However, with the country’s increasing GDP and population, the primary energy demand has increased and will continue to increase in the next decade. Electricity consumption has grown at a CAGR of 7.39% and electricity demand is expected to reach 1900Terawatt-hours (TWh) in 2030.

Despite all these efforts and bold promises, we stand as the third-largest emitter of GHGs across the world. This justifies the urgency of implementing RE as an alternative to fossil fuels for meeting higher energy requirements. Along with our efforts to increase RE resources, we must also look for energy-efficient measures to lower our overall energy consumption. But, is it that simple? Let’s dig deeper to understand better.

According to various studies, the most abundant renewable sources are sunlight and wind which can reduce fossil fuel consumption significantly and ultimately CO2 emissions. There are several challenges to ensuring the utilization of available renewable energy sources.

Challenges to address for achieving net-zero emissions

Intermittent power supply:

Solar/wind energy sources are intermittent which means that they cannot produce energy every hour of the day as they are dependent upon the climatic conditions. India experiences a tropical climate, which exposes us to abundant sunlight to generate solar energy. But, are we able to generate the estimated capacity of solar or wind energy? Due to its erratic nature, it becomes difficult to utilize optimum amount of sunlight. Wind energy also involves the unpredictability of wind flow. It is a vital problem with renewable energy and its intermittency, which presents new challenges for effective grid management and operations.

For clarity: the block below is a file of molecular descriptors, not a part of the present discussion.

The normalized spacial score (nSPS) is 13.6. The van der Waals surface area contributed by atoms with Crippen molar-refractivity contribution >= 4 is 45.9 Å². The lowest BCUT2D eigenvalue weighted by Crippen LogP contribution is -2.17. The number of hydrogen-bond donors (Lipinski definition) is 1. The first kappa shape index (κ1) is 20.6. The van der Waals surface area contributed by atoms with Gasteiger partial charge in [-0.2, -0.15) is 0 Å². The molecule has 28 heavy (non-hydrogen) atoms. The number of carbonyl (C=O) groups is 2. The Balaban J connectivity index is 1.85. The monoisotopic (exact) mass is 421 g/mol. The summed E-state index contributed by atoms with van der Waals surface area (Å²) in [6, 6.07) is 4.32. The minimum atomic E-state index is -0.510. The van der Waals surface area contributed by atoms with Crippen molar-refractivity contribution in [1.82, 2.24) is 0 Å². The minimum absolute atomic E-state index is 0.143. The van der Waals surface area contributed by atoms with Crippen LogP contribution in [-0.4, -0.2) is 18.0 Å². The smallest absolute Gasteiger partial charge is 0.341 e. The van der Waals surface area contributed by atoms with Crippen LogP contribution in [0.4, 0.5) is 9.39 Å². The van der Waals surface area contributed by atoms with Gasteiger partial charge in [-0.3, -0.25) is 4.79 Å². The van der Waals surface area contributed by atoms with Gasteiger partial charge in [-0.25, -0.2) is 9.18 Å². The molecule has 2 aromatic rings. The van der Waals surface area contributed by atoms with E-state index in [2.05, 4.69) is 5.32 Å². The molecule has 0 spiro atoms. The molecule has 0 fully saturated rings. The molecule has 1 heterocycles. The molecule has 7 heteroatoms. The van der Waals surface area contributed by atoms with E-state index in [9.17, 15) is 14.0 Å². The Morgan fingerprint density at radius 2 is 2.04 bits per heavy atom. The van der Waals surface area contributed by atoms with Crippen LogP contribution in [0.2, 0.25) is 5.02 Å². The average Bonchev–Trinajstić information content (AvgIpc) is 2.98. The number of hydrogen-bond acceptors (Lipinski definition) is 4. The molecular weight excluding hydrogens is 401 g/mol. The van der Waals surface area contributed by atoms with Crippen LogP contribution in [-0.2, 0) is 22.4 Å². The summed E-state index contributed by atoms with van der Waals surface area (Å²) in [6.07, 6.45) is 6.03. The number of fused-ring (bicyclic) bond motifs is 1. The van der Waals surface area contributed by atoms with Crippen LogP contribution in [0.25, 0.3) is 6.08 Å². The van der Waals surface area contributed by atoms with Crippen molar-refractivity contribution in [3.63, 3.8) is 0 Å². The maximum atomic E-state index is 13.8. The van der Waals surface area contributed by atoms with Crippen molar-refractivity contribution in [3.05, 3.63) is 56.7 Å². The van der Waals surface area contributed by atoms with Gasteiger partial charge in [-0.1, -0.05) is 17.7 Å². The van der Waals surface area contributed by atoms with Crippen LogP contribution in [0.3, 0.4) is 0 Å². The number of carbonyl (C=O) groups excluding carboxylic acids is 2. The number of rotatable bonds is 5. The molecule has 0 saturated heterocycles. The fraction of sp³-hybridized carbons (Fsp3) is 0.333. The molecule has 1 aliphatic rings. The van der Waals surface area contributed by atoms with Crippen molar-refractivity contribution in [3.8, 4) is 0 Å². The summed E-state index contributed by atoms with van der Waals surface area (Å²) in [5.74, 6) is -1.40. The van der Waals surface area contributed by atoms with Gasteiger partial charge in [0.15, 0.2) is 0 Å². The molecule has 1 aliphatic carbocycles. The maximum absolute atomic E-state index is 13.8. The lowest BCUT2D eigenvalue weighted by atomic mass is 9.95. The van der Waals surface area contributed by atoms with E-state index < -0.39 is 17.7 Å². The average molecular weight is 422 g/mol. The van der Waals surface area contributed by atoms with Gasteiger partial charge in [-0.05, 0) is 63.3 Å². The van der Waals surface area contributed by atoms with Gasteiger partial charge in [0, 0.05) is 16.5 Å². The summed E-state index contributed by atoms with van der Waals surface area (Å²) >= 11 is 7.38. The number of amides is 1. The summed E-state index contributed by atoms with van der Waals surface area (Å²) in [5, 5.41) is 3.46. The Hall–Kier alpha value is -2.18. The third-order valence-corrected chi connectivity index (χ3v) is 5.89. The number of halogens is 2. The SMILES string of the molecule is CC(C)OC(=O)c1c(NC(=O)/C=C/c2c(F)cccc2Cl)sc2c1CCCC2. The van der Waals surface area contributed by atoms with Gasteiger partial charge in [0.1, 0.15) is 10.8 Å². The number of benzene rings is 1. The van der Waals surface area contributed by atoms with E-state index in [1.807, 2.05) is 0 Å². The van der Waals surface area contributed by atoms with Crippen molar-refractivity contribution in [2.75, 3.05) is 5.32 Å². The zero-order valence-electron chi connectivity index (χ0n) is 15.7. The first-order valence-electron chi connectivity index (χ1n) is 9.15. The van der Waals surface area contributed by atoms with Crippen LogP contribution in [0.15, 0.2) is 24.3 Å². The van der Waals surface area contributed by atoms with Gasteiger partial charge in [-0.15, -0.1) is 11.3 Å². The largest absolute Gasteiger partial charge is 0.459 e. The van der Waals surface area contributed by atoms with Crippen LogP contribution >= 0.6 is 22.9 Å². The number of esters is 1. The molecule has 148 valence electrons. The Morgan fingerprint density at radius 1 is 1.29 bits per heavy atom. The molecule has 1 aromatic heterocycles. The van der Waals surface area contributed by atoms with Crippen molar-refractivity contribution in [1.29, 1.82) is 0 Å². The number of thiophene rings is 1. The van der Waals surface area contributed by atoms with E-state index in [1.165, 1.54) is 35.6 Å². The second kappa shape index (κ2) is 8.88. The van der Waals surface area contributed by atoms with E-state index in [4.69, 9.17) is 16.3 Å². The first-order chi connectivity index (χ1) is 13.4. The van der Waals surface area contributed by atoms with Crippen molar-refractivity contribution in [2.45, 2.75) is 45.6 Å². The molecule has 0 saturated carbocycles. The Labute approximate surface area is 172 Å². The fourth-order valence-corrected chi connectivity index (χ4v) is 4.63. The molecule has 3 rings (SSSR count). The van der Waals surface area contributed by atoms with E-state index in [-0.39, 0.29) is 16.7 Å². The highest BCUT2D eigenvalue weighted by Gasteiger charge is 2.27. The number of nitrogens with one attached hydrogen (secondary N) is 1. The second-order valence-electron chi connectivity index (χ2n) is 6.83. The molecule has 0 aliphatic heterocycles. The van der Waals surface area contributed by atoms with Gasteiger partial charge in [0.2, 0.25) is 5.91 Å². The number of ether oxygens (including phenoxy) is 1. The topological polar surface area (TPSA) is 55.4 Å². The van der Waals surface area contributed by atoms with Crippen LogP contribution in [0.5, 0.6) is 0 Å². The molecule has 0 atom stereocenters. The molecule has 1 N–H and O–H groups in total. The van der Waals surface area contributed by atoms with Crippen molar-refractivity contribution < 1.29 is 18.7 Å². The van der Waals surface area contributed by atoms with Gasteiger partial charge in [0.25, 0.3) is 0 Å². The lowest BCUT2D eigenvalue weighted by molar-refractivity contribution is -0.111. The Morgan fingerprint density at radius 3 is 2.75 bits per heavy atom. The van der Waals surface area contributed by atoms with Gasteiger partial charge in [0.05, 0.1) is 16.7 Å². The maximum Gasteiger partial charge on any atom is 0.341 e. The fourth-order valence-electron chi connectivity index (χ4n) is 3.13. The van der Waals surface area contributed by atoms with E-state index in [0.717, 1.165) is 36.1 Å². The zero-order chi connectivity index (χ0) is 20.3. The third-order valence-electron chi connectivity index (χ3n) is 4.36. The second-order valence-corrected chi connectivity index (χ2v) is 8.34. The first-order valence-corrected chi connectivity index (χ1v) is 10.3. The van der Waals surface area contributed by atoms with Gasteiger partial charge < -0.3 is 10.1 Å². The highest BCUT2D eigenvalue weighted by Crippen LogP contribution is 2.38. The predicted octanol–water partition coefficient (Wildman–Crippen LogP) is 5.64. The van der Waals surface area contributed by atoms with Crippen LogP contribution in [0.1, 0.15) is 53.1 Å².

To resolve this, renewable energy should be assisted with advanced and efficient energy storage solutions, and Li-ion batteries are the most desirable energy storage devices today. Here’s another challenge – our dependence outside India for getting these Li-ion batteries.

Dependency outside India for raw materials and components for solar panels:

Although we have a strong manufacturing base for wind energy equipment, ~87% of our solar equipment is sourced from outside India. This makes us highly energy-dependent and increases the overall cost of RE production.

Lack of infrastructure for efficient Transmission and Distribution (T&D) of the generated power supply:

Nearly a quarter of electricity generated is lost in transmission because India’s distribution companies are using outdated infrastructure, resulting in line faults and leakages, as well as undersized and over-utilized transformers. Moreover, weak monitoring and sloppy maintenance standards lead to frequent power theft. We need to have more accurate systems to monitor the T&D of the generated power.

Lack of energy efficiency:

Due to the low energy density of renewable energy sources and other technical issues, it becomes challenging to meet the increasing energy requirements and reduce the GHG emission to the net-zero level alone.